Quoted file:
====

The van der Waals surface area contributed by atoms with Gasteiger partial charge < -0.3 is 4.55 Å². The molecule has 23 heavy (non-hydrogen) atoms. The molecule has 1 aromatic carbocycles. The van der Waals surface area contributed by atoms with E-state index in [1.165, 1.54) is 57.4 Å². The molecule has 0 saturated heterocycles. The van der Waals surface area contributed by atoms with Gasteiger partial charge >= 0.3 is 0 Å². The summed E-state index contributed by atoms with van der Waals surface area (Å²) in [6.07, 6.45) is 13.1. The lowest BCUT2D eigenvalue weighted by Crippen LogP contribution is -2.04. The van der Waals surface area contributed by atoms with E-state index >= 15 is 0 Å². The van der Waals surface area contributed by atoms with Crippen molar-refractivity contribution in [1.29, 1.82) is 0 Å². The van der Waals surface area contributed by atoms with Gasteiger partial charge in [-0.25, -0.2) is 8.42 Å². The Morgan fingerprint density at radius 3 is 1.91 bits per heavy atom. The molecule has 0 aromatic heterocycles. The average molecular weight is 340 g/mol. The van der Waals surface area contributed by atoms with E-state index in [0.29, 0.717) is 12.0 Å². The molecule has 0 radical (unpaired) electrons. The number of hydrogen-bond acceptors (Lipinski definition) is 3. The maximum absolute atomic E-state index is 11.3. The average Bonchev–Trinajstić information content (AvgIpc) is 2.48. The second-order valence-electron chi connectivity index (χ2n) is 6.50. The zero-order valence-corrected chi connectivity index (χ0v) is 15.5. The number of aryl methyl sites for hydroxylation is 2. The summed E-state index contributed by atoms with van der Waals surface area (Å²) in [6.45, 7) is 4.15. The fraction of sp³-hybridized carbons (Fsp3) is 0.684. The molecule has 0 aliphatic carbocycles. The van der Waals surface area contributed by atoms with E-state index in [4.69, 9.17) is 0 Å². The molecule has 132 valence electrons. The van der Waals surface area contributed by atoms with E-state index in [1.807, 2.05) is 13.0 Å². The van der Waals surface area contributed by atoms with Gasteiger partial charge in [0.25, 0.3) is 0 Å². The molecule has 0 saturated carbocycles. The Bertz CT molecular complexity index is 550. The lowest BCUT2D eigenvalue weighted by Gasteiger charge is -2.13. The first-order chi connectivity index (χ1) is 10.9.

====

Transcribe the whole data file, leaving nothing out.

The van der Waals surface area contributed by atoms with Gasteiger partial charge < -0.3 is 4.55 Å². The molecule has 23 heavy (non-hydrogen) atoms. The molecule has 1 aromatic carbocycles. The van der Waals surface area contributed by atoms with E-state index in [1.165, 1.54) is 57.4 Å². The molecule has 0 saturated heterocycles. The van der Waals surface area contributed by atoms with Gasteiger partial charge >= 0.3 is 0 Å². The summed E-state index contributed by atoms with van der Waals surface area (Å²) in [6.07, 6.45) is 13.1. The lowest BCUT2D eigenvalue weighted by Crippen LogP contribution is -2.04. The van der Waals surface area contributed by atoms with E-state index >= 15 is 0 Å². The van der Waals surface area contributed by atoms with Crippen molar-refractivity contribution in [1.29, 1.82) is 0 Å². The van der Waals surface area contributed by atoms with Gasteiger partial charge in [-0.25, -0.2) is 8.42 Å². The Morgan fingerprint density at radius 3 is 1.91 bits per heavy atom. The molecule has 0 aromatic heterocycles. The average molecular weight is 340 g/mol. The van der Waals surface area contributed by atoms with E-state index in [0.29, 0.717) is 12.0 Å². The molecule has 0 radical (unpaired) electrons. The number of hydrogen-bond acceptors (Lipinski definition) is 3. The maximum absolute atomic E-state index is 11.3. The average Bonchev–Trinajstić information content (AvgIpc) is 2.48. The second-order valence-electron chi connectivity index (χ2n) is 6.50. The zero-order valence-corrected chi connectivity index (χ0v) is 15.5. The number of aryl methyl sites for hydroxylation is 2. The summed E-state index contributed by atoms with van der Waals surface area (Å²) in [6.45, 7) is 4.15. The fraction of sp³-hybridized carbons (Fsp3) is 0.684. The molecule has 0 aliphatic carbocycles. The van der Waals surface area contributed by atoms with E-state index in [4.69, 9.17) is 0 Å². The molecule has 132 valence electrons. The van der Waals surface area contributed by atoms with E-state index in [1.807, 2.05) is 13.0 Å². The van der Waals surface area contributed by atoms with Gasteiger partial charge in [0.25, 0.3) is 0 Å². The molecule has 0 saturated carbocycles. The Bertz CT molecular complexity index is 550. The lowest BCUT2D eigenvalue weighted by Gasteiger charge is -2.13. The first-order chi connectivity index (χ1) is 10.9.